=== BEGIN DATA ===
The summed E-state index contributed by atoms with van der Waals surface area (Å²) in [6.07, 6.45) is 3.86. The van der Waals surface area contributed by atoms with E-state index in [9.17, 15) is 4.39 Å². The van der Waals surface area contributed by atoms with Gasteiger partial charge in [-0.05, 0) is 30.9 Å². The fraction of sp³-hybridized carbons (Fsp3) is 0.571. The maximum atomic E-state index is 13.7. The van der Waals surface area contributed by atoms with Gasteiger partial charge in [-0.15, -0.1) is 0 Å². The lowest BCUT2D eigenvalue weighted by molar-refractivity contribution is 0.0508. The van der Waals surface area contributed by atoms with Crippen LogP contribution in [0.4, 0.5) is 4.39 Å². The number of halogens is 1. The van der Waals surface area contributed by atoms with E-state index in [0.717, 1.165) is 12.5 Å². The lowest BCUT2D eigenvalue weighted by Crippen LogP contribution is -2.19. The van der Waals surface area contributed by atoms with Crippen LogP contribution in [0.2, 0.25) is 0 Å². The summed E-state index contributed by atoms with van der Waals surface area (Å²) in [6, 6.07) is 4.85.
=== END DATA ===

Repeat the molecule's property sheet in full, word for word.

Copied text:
The summed E-state index contributed by atoms with van der Waals surface area (Å²) in [6.07, 6.45) is 3.86. The van der Waals surface area contributed by atoms with E-state index in [9.17, 15) is 4.39 Å². The van der Waals surface area contributed by atoms with Gasteiger partial charge in [-0.05, 0) is 30.9 Å². The fraction of sp³-hybridized carbons (Fsp3) is 0.571. The maximum atomic E-state index is 13.7. The van der Waals surface area contributed by atoms with Gasteiger partial charge in [-0.15, -0.1) is 0 Å². The lowest BCUT2D eigenvalue weighted by molar-refractivity contribution is 0.0508. The van der Waals surface area contributed by atoms with Crippen LogP contribution in [0.4, 0.5) is 4.39 Å². The number of halogens is 1. The van der Waals surface area contributed by atoms with E-state index in [0.717, 1.165) is 12.5 Å². The lowest BCUT2D eigenvalue weighted by Crippen LogP contribution is -2.19. The van der Waals surface area contributed by atoms with Crippen LogP contribution in [0.2, 0.25) is 0 Å². The summed E-state index contributed by atoms with van der Waals surface area (Å²) in [6, 6.07) is 4.85.